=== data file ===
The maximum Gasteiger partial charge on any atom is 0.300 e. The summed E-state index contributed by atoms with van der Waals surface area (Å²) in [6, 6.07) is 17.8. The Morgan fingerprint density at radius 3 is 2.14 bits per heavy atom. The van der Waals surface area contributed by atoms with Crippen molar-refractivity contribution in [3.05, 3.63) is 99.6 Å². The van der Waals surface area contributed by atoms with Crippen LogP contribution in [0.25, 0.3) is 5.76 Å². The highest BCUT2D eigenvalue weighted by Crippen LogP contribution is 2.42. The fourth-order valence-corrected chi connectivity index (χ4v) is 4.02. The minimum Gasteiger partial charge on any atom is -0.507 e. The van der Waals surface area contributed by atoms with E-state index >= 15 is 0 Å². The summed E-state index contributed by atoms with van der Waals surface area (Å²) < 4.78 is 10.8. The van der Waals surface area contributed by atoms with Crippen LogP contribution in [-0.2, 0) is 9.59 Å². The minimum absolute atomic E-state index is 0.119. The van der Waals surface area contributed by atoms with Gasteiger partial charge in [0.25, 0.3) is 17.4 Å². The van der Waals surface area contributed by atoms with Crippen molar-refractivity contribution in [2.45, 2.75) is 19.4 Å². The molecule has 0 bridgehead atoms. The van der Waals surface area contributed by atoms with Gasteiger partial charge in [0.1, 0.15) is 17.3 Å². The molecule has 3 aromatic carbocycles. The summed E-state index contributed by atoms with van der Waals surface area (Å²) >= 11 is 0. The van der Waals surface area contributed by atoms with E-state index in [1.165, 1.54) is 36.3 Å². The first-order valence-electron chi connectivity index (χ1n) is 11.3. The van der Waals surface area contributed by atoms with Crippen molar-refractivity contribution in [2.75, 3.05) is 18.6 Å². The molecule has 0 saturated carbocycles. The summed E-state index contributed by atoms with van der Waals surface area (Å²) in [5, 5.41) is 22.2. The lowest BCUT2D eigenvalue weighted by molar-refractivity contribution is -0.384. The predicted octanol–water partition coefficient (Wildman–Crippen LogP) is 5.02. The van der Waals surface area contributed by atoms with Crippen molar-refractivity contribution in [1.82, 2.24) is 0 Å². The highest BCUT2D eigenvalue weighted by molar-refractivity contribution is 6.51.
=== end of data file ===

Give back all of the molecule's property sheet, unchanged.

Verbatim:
The maximum Gasteiger partial charge on any atom is 0.300 e. The summed E-state index contributed by atoms with van der Waals surface area (Å²) in [6, 6.07) is 17.8. The Morgan fingerprint density at radius 3 is 2.14 bits per heavy atom. The van der Waals surface area contributed by atoms with Crippen molar-refractivity contribution in [3.05, 3.63) is 99.6 Å². The van der Waals surface area contributed by atoms with Crippen LogP contribution in [0.25, 0.3) is 5.76 Å². The highest BCUT2D eigenvalue weighted by Crippen LogP contribution is 2.42. The fourth-order valence-corrected chi connectivity index (χ4v) is 4.02. The minimum Gasteiger partial charge on any atom is -0.507 e. The van der Waals surface area contributed by atoms with E-state index >= 15 is 0 Å². The summed E-state index contributed by atoms with van der Waals surface area (Å²) < 4.78 is 10.8. The van der Waals surface area contributed by atoms with Crippen LogP contribution in [-0.2, 0) is 9.59 Å². The minimum absolute atomic E-state index is 0.119. The van der Waals surface area contributed by atoms with Gasteiger partial charge in [0.25, 0.3) is 17.4 Å². The van der Waals surface area contributed by atoms with Crippen molar-refractivity contribution in [2.45, 2.75) is 19.4 Å². The molecule has 0 bridgehead atoms. The van der Waals surface area contributed by atoms with Gasteiger partial charge in [0.1, 0.15) is 17.3 Å². The molecule has 3 aromatic carbocycles. The summed E-state index contributed by atoms with van der Waals surface area (Å²) >= 11 is 0. The van der Waals surface area contributed by atoms with E-state index in [1.165, 1.54) is 36.3 Å². The first-order valence-electron chi connectivity index (χ1n) is 11.3. The van der Waals surface area contributed by atoms with Crippen molar-refractivity contribution in [2.75, 3.05) is 18.6 Å². The molecule has 0 saturated carbocycles. The summed E-state index contributed by atoms with van der Waals surface area (Å²) in [5, 5.41) is 22.2. The lowest BCUT2D eigenvalue weighted by molar-refractivity contribution is -0.384. The predicted octanol–water partition coefficient (Wildman–Crippen LogP) is 5.02. The van der Waals surface area contributed by atoms with Crippen molar-refractivity contribution in [1.82, 2.24) is 0 Å². The highest BCUT2D eigenvalue weighted by molar-refractivity contribution is 6.51.